Once you determine that a config has changed, you can replace the current running config with any saved config file using the configure replace command. This functionality can be used to revert to a previous configuration state, effectively rolling back any configuration changes that were made since the previous configuration state was saved.
Router# configure replace disk0:myconfig
This will apply all necessary additions and deletions
to replace the current running configuration with the
contents of the specified configuration file, which is
assumed to be a complete configuration, not a partial
configuration. Enter Y if you are sure you want to proceed. ? [no]: Y
Total number of passes: 1
Tools for Network Troubleshooting
There are literally many open source, free, or commercially licensed products available to manage configurations. Below are some guidelines on picking the right tool for your needs.
- Multiple vendor device support – It would be very difficult in this day and age to find a network that consists of equipment from a single vendor. While all vendors provide some type of tool or utility that will manage and monitor their own equipment, it is critical that you look for a tool that allows you to monitor all of your different vendors in a single pane of glass.
- Support for multiple standard protocols including: SNMP, ICMP, and Syslog for network management; RDP, WMI, and WS –Management for Windows management; and NetFlow, J-Flow, sFlow, IPFIX, and NetStream for flow based traffic monitoring.
- Real-time and historical analysis capabilities. Although most problems in network administration directly relate to how the network operates right now, the only effective way to ascertain today’s behaviors is to view them in comparison with yesterday’s or last week’s.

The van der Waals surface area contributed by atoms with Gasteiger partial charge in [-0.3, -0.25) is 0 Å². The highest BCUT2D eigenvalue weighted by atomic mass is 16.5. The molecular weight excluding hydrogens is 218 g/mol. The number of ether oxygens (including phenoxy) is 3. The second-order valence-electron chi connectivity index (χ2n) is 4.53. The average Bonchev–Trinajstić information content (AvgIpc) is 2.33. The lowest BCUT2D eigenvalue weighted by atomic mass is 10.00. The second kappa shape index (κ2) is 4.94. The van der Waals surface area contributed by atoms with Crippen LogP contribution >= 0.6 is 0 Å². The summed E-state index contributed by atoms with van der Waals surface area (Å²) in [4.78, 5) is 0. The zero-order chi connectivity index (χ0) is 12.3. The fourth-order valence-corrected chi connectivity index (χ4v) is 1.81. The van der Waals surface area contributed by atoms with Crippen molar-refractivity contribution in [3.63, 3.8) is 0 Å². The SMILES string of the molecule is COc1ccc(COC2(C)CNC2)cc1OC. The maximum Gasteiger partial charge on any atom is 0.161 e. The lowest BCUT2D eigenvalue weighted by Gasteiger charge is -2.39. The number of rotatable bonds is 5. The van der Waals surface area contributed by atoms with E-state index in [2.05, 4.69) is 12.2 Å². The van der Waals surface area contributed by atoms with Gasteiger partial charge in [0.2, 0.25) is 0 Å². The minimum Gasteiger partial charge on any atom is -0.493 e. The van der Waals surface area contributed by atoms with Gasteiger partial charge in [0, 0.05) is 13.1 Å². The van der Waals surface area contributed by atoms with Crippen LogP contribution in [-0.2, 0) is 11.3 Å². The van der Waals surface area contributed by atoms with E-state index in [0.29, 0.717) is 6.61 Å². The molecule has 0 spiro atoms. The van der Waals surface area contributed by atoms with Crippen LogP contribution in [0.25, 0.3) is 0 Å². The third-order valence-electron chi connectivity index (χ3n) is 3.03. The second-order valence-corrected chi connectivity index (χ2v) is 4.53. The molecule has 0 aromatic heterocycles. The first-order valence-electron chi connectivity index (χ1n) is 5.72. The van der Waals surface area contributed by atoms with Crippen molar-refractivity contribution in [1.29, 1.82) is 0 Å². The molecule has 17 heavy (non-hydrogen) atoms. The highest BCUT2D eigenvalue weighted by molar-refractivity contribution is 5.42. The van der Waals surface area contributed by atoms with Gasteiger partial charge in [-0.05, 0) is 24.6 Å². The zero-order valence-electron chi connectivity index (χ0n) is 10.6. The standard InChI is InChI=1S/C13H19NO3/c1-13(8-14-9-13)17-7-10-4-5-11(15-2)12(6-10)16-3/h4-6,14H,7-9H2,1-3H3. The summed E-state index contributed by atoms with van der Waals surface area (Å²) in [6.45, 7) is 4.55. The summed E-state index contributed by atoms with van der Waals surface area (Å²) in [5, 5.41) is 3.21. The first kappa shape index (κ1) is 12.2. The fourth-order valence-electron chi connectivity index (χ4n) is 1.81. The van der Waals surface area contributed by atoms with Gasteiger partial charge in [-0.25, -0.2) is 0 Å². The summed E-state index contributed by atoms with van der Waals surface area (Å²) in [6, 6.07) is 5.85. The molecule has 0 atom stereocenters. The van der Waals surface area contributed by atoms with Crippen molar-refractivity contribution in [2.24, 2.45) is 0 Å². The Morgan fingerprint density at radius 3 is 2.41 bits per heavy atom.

- Visualizations accessible from anywhere. As a network administrator, you’re not always sitting in your office. Problems and issues tend to pop up all across the network, some of which require on-site support. In these cases, having visualizations that can be accessed from anywhere—for example, using a standard Web browser—gives you the ability to take your toolset to wherever the problem exists.
- Drill-down support. With drill-down support it is possible to quickly move from the highest-level view down into specific problems as needed. Drill-down support reduces on-screen clutter, enabling a single-glimpse and high-level view during periods of nominal activity.
- Affordability. Lastly, any toolset used in troubleshooting and resolving issues must cost less than the amount of benefit it provides. Expensive solutions take longer to pay for themselves and may be more difficult to obtain in a time of shrinking IT budgets. Finding the tool that meets your needs at an acceptable cost is important to gaining the biggest return on your investment.
By Brad Hale, Product Marketing Principal for SolarWinds. SolarWinds (NYSE: SWI) provides powerful and affordable IT management software to customers worldwide.